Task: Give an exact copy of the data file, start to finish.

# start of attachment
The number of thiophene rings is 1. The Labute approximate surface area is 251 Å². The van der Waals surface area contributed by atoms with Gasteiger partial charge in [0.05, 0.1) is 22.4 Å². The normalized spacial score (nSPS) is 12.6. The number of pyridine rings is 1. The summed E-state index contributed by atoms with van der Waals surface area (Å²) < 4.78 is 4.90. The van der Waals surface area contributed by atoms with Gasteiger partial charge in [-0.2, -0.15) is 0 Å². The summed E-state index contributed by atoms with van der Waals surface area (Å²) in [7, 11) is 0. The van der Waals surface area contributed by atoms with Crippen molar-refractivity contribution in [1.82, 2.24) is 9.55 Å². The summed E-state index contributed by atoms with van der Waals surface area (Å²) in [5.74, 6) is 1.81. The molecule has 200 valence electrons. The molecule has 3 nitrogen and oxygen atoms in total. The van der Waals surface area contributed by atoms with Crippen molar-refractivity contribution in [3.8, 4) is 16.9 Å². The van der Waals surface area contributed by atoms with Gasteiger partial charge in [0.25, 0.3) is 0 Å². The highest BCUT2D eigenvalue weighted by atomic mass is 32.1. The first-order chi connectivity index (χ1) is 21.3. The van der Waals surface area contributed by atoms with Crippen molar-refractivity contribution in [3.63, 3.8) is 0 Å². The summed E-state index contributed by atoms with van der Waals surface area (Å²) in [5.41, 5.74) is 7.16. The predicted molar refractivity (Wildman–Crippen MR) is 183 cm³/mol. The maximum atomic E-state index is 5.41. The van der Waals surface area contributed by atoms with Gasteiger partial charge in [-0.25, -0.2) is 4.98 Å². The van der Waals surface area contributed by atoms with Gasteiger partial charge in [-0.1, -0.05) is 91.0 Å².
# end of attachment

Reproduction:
The number of thiophene rings is 1. The Labute approximate surface area is 251 Å². The van der Waals surface area contributed by atoms with Gasteiger partial charge in [0.05, 0.1) is 22.4 Å². The normalized spacial score (nSPS) is 12.6. The number of pyridine rings is 1. The summed E-state index contributed by atoms with van der Waals surface area (Å²) < 4.78 is 4.90. The van der Waals surface area contributed by atoms with Gasteiger partial charge in [-0.2, -0.15) is 0 Å². The summed E-state index contributed by atoms with van der Waals surface area (Å²) in [7, 11) is 0. The van der Waals surface area contributed by atoms with Crippen molar-refractivity contribution in [1.82, 2.24) is 9.55 Å². The summed E-state index contributed by atoms with van der Waals surface area (Å²) in [5.74, 6) is 1.81. The molecule has 200 valence electrons. The molecule has 3 nitrogen and oxygen atoms in total. The van der Waals surface area contributed by atoms with Crippen molar-refractivity contribution in [3.8, 4) is 16.9 Å². The van der Waals surface area contributed by atoms with Gasteiger partial charge in [0.25, 0.3) is 0 Å². The highest BCUT2D eigenvalue weighted by atomic mass is 32.1. The first-order chi connectivity index (χ1) is 21.3. The van der Waals surface area contributed by atoms with Crippen molar-refractivity contribution in [3.63, 3.8) is 0 Å². The summed E-state index contributed by atoms with van der Waals surface area (Å²) in [5.41, 5.74) is 7.16. The predicted molar refractivity (Wildman–Crippen MR) is 183 cm³/mol. The maximum atomic E-state index is 5.41. The van der Waals surface area contributed by atoms with Gasteiger partial charge in [-0.25, -0.2) is 4.98 Å². The van der Waals surface area contributed by atoms with Gasteiger partial charge in [-0.1, -0.05) is 91.0 Å².